Dark as a Dungeon: the music of the miners

Dark as a Dungeon CD

Part of The Fairies of Sadieville takes place in 1915, and involves two specialized occupations: making silent movies, which I’ll cover elsewhere, and coal mining. Sadieville is a new coal boom town, and I was determined to get it right. I did a lot of book research on it, to get accurate technology and terminology, but to get the feel, I turned, appropriately, to … Read More

Why fairies?

Don't look in the hole

One of the most basic questions I get about the Tufa series, which concludes in April with The Fairies of Sadieville, is also one of the hardest to quantifiably answer: Why fairies? It certainly wasn’t an obvious interest. I grew up in a tiny Southern town, surrounded by friends and family who had no time for matters of imagination. And even … Read More

Giants of West Tennessee: An Interview with Memphis’ own Southern Avenue


NOTE: This is the latest in an ongoing occasional series about notable figures from my home region. This one is unique because, instead of a nostalgic look back, it’s about something brand new. This interview needs two introductions to set up the context. Number one: when I was growing up, WHBQ-AM out of Memphis was the radio station, a Top 40 melting pot … Read More

Presenting Rex Winters: the Story behind Gather Her Round’s Dedication

Stack newspaper

Sometimes dedicating a book is easy, as when a particular person inspires you to write it in the first place, as Tia Sisk did for my first novel, The Sword-Edged Blonde. Or when they’re instrumental in the writing process, the way my son Jake was for Wake of the Bloody Angel. Or when the stars just align, as they did … Read More

Some Halloween thoughts on NotLD

Halloween 2016

We had a breakthrough this past weekend: I finally convinced someone in my family to watch a zombie movie with me. My elder son, age twelve, joined me for the original Night of the Living Dead. It’s hard to imagine, in 2016, seeing it with no preconceptions, and since I’m his father, the boy certainly didn’t. I’ve sung its praises … Read More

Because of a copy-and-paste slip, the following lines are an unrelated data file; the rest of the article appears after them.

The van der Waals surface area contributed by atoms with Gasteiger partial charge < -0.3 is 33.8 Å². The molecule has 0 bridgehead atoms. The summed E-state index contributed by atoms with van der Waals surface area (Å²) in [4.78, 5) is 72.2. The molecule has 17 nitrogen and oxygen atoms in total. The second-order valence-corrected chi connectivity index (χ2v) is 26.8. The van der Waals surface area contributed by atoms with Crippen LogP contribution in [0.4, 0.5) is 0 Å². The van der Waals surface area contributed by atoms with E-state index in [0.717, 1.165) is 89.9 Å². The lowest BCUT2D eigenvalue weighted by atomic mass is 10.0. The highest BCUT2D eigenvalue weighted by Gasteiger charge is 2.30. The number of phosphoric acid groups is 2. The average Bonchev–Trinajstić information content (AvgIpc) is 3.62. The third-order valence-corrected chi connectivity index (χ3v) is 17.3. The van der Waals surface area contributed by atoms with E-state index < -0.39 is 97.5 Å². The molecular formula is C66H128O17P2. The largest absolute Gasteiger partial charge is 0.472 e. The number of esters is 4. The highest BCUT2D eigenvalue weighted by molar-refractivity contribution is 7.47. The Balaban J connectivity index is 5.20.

Some Thoughts from Down at the Crossroads


WARNING: Contains spoilers for the 1986 movie Crossroads (not the 2002 Britney Spears film). If you haven’t seen it, I wholeheartedly recommend it. I recently rewatched Walter Hill’s movie Crossroads, and was surprised by how much I had internalized its depiction of the relationship between music and magic, and how that had influenced my own Tufa novels. I first saw it … Read More

Ode to Billie Joe: the value of the hidden

ode to billie joe single

Yesterday was June 3rd, or as Bobby Gentry describes it: It was the third of June, another sleepy dusty delta day…. That is, of course, from her magnificent ballad “Ode to Billie Joe,” a song as much about what’s unsaid (or unsung) as it is about what’s said. Billy Joe McAllister jumped off the Tallahatchie Bridge; the singer, a young … Read More

Your Musical Community Is Where You Find It

Cadillac's, the bar where I grew up.

Music as a communal event is difficult for someone like me, who doesn’t play any instrument and doesn’t (or shouldn’t) sing. I’ve attended concerts where the sense of community was created by the shared music we all knew, or by the intense efforts of the performer to make sure that connection happened. But for the most part, I’ve always been … Read More

Help fund Tufa Tales: Appalachian Fae


One of the best perks about being a writer is that you get to meet other artists. Most of them are fellow writers, but I’m lucky enough to also count visual artists, filmmakers, and musicians among my friends. I’ve connected with many of them through art, either theirs or mine, as well as through social gatherings like conventions and workshops. … Read More

Duck Dynasty and the Quack of Hypocrisy

“I never, with my eyes, saw the mistreatment of any black person. Not once. Where we lived was all farmers. The blacks worked for the farmers. I hoed cotton with them. I’m with the blacks, because we’re white trash. We’re going across the field …. They’re singing and happy. I never heard one of them, one black person, say, ‘I … Read More